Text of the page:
After the school boards of Bensalem, Bristol Borough and other districts throughout Lower Bucks County announced fully remote starts for the 2020-21 academic year, it didn’t come as much surprise that Neshaminy followed suit.
The board voted 7-1 during a virtual Aug. 12 meeting to begin classes online Sept. 8 (rather than Sept. 2 and 3), introduce a hybrid option Oct. 5 (if COVID-19 circumstances allow it) and have all students in the buildings Nov. 2. Desks would be separated by at least 6 feet while in the hybrid phase, and 3 feet when all students return.
“That gives us a full week with our staff that we can prepare both for the online experience and for what will end up being student orientation days,” said Superintendent Dr. Rob McGee.
Schedules will begin with four days (Monday-Thursday) of asynchronous learning, which means students complete assignments on their own time. Synchronous, or real-time instruction, takes place Friday. All students will receive a district-issued device.
Throughout September, grades will be split into “red” and “blue” teams, and have an assigned day to physically tour their school and meet teachers in person. According to McGee, this gives students the opportunity to see the new setup, which includes desks in the cafeteria, instead of tables. It also gives staff and the administration the ability to see if they can safely handle the return of students for a hybrid model (two days of in-person learning, three days remote in the same “red” and “blue” teams).
If hybrid and in-person options are not possible because of a spike in COVID-19 cases, McGee said synchronous instruction would be expanded to three days. In all scenarios, even 100 percent remote, teachers would be conducting lessons from the classroom.
“Our plan is to bring our teachers in so they have access to our technology, our support. They have access to each other to produce a better product,” said McGee.
Additionally, a “Canvas opt-out” option is available for parents hesitant to send their children back if/when hybrid and in-person is implemented. The student can continue to learn online, and will have a seat saved for them in class when they are ready to return.
For students with IEPs (Individualized Education Programs), McGee said the goal is to give them the option to physically come to school for four days, even in September.
Unlike in the spring, when the district was forced to transition to online learning with little notice, McGee said the expectations of students will be higher. There will be grading, and those grades will transfer to in-class when that shift happens. McGee added that staff is now more knowledgeable on how to use Zoom, which has features to chat, call on students and break them up into groups.
“Ours is the most flexible plan out there. It gives us the most opportunity,” said board president Stephen Pirritano. “While we’re not starting as fast as some, we have the ability to move faster once the plan’s in place.”
When asked why Neshaminy isn’t implementing an “all-in” model from the start, Pirritano named lack of staff and materials as two of the biggest factors. While procuring materials, such as floor markings and additional desks, is easy to solve, he said hiring extra cafeteria support and individuals to disinfect high-touch areas is a harder feat.
“You have this problem where the government is compensating people on not only unemployment, but additional unemployment that people are making more staying home than coming to work,” said Pirritano. “We really feel that’s going to drag on our ability to get the applicants we need.”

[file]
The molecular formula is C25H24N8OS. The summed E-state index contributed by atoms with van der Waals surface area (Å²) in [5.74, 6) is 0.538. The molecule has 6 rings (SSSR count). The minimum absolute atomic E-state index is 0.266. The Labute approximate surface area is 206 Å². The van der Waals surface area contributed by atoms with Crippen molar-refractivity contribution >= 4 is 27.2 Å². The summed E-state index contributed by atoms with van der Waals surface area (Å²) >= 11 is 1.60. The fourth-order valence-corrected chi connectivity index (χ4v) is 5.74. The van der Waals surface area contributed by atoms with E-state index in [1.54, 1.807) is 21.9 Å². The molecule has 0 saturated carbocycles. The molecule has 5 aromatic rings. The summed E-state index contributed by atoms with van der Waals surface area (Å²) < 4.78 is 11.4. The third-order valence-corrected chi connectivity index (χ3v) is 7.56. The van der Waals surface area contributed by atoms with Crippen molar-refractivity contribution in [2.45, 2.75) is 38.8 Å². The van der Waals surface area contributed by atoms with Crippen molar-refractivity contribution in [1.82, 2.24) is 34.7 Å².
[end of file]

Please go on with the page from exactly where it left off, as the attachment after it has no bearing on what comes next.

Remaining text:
During the public comment portion of the meeting, parents were split down the middle. While some advocated for a fully remote start, others shared concerns.
Resident Mark Shubin expressed disappointment that the school year isn’t starting, at minimum, with a hybrid format.
“What tolerable risk is the school district willing to take to put kids back into school?” he asked, adding that kids should have as much synchronous learning as possible.
Michael Schumacher, whose daughter is entering fifth grade, expressed his belief that the community isn’t ready for in-person instruction. Citing the incident at Sesame Place, where a 17-year-old worker was assaulted after asking a guest to put on a mask, he said disciplinary actions need to be outlined regarding mask-wearing before sending kids back. Schumacher also criticized the district’s plan to evaluate the COVID-19 situation monthly in September and October, and said each phase should last at least two months.
“You need more than one month to see if any cases of the disease have spread to students in the buildings,” he said.
Other topics covered were transportation (seats and high-touch areas will be wiped down in between runs); contact tracing, which will be conducted by the Bucks County Health Department, if needed; temperature screenings, which parents must do at home each morning; and possible child care for working parents (the district is in preliminary discussions with Neshaminy Kids Club).
More details will be announced in the coming weeks, including mask-wearing policies and flexibility for students who are unable to participate in synchronous online lectures due to circumstances outside of their control, such as having to babysit a younger sibling.
“It’s not a sprint, it’s a marathon. Let’s get off to a good start, a solid start,” said board member Paul Saraullo. “The last thing you want to do is start this thing and have it fall apart. It’s quite a monumental task. Everything we just did tonight could get scrapped at any given time.”
“This isn’t like making a call on a school day,” added board member Marty Sullivan. “This is people’s lives.”
Visit neshaminy.org/reopen for updates and more information.
Samantha Bambino can be reached at email@example.com